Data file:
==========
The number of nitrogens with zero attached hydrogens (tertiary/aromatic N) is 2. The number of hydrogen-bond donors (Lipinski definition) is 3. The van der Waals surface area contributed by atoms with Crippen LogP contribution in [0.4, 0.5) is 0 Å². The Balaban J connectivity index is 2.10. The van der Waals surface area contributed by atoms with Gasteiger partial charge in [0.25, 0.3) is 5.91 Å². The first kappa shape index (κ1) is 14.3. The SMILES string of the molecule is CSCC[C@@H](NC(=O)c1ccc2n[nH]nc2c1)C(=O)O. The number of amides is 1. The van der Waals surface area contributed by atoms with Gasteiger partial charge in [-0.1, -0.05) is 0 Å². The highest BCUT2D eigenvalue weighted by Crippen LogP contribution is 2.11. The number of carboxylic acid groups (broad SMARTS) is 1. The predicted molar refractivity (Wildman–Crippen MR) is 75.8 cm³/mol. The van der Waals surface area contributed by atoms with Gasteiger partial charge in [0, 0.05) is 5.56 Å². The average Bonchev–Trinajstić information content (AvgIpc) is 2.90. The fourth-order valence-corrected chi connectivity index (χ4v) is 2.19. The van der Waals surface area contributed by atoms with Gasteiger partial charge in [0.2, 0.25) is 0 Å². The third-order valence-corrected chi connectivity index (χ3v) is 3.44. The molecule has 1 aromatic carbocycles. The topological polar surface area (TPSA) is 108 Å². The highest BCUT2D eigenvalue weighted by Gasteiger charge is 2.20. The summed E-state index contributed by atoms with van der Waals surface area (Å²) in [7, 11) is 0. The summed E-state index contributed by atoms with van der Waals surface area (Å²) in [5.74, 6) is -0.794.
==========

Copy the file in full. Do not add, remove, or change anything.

The number of nitrogens with zero attached hydrogens (tertiary/aromatic N) is 2. The number of hydrogen-bond donors (Lipinski definition) is 3. The van der Waals surface area contributed by atoms with Crippen LogP contribution in [0.4, 0.5) is 0 Å². The Balaban J connectivity index is 2.10. The van der Waals surface area contributed by atoms with Gasteiger partial charge in [0.25, 0.3) is 5.91 Å². The first kappa shape index (κ1) is 14.3. The SMILES string of the molecule is CSCC[C@@H](NC(=O)c1ccc2n[nH]nc2c1)C(=O)O. The number of amides is 1. The van der Waals surface area contributed by atoms with Gasteiger partial charge in [-0.1, -0.05) is 0 Å². The highest BCUT2D eigenvalue weighted by Crippen LogP contribution is 2.11. The number of carboxylic acid groups (broad SMARTS) is 1. The predicted molar refractivity (Wildman–Crippen MR) is 75.8 cm³/mol. The van der Waals surface area contributed by atoms with Gasteiger partial charge in [0, 0.05) is 5.56 Å². The average Bonchev–Trinajstić information content (AvgIpc) is 2.90. The fourth-order valence-corrected chi connectivity index (χ4v) is 2.19. The van der Waals surface area contributed by atoms with Gasteiger partial charge in [0.2, 0.25) is 0 Å². The third-order valence-corrected chi connectivity index (χ3v) is 3.44. The molecule has 1 aromatic carbocycles. The topological polar surface area (TPSA) is 108 Å². The highest BCUT2D eigenvalue weighted by Gasteiger charge is 2.20. The summed E-state index contributed by atoms with van der Waals surface area (Å²) in [7, 11) is 0. The summed E-state index contributed by atoms with van der Waals surface area (Å²) in [5.74, 6) is -0.794.